by Kasey Caminiti | July 9, 2014 5:01 pm
Visit the town of Rodez, in the fertile and hilly Midi-Pyrénées region of southern France, and you’ll notice that two entities seem to loom large. One is the cathedral of Notre Dame, an imposing Gothic edifice hewn from the region’s signature red sandstone. The other is the artist Pierre Soulages, a renowned Rodez native who’s still painting at the ripe old age of 94.
On May 31, the city unveiled a major shrine to this living legend: the Musée Soulages, a 6,000-square-meter space devoted almost entirely to his work. Built by the Catalan firm RCR, it’s a major cultural addition to a region where most of the notable art on view up until now has been centuries (if not millennia) old. French president François Hollande even attended the opening.
Soulages, one of the last living pioneers of mid-century Abstract Expressionism, is more celebrated in Europe than in the States. He was the subject of a 2009-10 retrospective at the Centre Pompidou and is the only artist to have a show at the Hermitage while still alive. His canvases fetch massive prices. An exhibition this spring at New York’s influential Dominique Lévy Gallery has helped put him back in the spotlight stateside, restoring to his name some of the currency it had 50 or 60 years ago, when his work was being shown alongside that of Rothko and Franz Kline and collected by the likes of Alfred Hitchcock and Jane Fonda.
The museum, though, would seem to be the ultimate profile-raiser. A series of rectangular volumes connected by glass-walled corridors, the building is set into a grassy hillside, and on the entrance side (which sits inside a several-acre park) seems almost to be buried into it. The oxidized steel echoes the rust tones of the cathedral, an eight-minute walk away.
Inside, dark galleries reflect Soulages’ somber, earthy palette. Thanks to $50 million or so of donations from Soulages and his wife, the holdings amount to the world’s largest collection of his work, from his early landscapes and the “walnut-stain” paintings that first got him noticed to his prints and large-scale canvases. Inside the 500-square-meter temporary gallery, an exhibition of the outrenoirs (“ultra-blacks”) that Soulages has been painting to much acclaim since 1979 is running until October.
A Soulages-themed pilgrimage is now a superb way to visit this part of Aveyron, with the new museum as the centerpiece. That itinerary should also include the Fenaille Museum, which houses a collection of primeval statues, known as menhirs, that got the young Soulages thinking about the intersection between abstract and concrete. An hour away, a visit to the famous abbey at Conques, which sits along the Santiago de Compostela pilgrimage route, is a must—not least because Soulages redid the stained-glass windows there in the nineties. The windows change color subtly throughout the day and illuminate the soaring cathedral to a beautifully natural effect.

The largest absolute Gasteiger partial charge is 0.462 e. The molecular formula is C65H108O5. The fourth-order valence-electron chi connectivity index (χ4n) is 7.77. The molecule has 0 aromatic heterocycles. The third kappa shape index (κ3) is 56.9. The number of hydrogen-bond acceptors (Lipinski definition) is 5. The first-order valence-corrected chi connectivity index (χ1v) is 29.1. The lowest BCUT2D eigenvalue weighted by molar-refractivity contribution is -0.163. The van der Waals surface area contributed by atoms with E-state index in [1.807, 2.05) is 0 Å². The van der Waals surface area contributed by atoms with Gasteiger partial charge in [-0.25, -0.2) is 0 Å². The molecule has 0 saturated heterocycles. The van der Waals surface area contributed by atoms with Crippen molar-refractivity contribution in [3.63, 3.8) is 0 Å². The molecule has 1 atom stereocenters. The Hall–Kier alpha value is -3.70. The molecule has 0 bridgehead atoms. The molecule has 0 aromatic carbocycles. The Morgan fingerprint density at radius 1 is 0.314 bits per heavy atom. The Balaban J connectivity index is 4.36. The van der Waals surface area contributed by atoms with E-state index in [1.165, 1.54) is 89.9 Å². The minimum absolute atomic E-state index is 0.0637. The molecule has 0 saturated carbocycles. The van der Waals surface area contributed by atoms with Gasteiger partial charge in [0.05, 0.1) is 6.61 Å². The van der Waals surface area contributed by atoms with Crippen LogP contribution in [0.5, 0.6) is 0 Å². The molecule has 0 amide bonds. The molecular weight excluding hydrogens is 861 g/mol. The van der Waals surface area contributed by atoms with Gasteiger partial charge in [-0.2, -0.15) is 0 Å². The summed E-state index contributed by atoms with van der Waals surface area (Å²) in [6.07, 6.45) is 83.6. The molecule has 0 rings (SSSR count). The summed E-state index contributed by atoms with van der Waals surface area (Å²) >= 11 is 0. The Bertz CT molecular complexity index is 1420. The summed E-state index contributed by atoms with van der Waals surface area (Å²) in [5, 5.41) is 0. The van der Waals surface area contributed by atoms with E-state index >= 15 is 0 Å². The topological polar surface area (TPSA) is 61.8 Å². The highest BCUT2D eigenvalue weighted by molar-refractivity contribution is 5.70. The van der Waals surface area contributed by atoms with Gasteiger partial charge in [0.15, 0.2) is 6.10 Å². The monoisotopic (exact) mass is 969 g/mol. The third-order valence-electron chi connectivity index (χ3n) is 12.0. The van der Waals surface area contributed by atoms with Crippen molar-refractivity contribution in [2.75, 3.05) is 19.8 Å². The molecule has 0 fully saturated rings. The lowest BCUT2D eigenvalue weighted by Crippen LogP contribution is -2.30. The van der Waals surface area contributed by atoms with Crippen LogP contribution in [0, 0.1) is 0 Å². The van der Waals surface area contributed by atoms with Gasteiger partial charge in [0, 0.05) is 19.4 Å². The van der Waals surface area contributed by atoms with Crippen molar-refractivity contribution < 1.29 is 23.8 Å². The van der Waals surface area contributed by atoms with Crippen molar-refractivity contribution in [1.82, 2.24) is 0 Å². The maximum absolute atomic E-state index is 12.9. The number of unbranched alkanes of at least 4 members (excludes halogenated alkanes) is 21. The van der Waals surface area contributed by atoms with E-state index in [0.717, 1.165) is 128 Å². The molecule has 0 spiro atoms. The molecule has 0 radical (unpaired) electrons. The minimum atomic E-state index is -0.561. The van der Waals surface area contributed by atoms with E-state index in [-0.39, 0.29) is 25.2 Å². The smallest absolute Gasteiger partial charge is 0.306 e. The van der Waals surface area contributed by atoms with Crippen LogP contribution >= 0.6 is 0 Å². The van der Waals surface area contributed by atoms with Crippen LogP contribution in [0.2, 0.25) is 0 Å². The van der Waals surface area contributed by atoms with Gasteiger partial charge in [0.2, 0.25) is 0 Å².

Only the most adventurous eaters should go for aligot, a gut-busting dish of mashed potatoes, cheese, butter and cream that is the regional specialty. There’s fine dining here, too. The Michelin-starred Moulin de Cambelong sits on the route between Rodez and Conques. Connected to the museum back in Rodez is Café Bras. Opened by another beloved son of Aveyron, Michel Bras, it serves up delicious, reasonably priced fare (Soulages wanted the food to be affordable for art students) and, come winter, will introduce a more elevated menu. If the feathery soufflé is any indication, the restaurant may well turn into as much of a destination as the museum.
How to Get There
Rodez, a town of about 30,000, has a small airport that receives Air France flights from Paris. Another option is to fly into Toulouse and rent a car there, or to book a train ticket from Paris to Rodez using Rail Europe. The train ride involves one transfer and takes about seven (mostly scenic and comfortable) hours.
Where to Stay
In Rodez, the Mercure Hotel Cathédrale is a nicely renovated Art Deco building that has kept its beautiful wooden staircase and mosaic-tile façade intact. It’s right on the town’s main square.
Where to Eat
Café Bras, at the Soulages Museum, serves toasted sandwiches (one contains cod, potato and parsley) and innovative breakfast plates and teatime pastries. The chef, Michel Bras, has his legendary namesake hotel/restaurant an hour’s drive away, in Laguiole. At Moulin de Cambelong, 45 minutes outside Rodez, chef Hervé Busset serves up seasonal haute cuisine, such as trout pappardelle with fresh meadow cress and Aveyron lamb with chickpea coulis, in a rustic riverside space that was once a mill.
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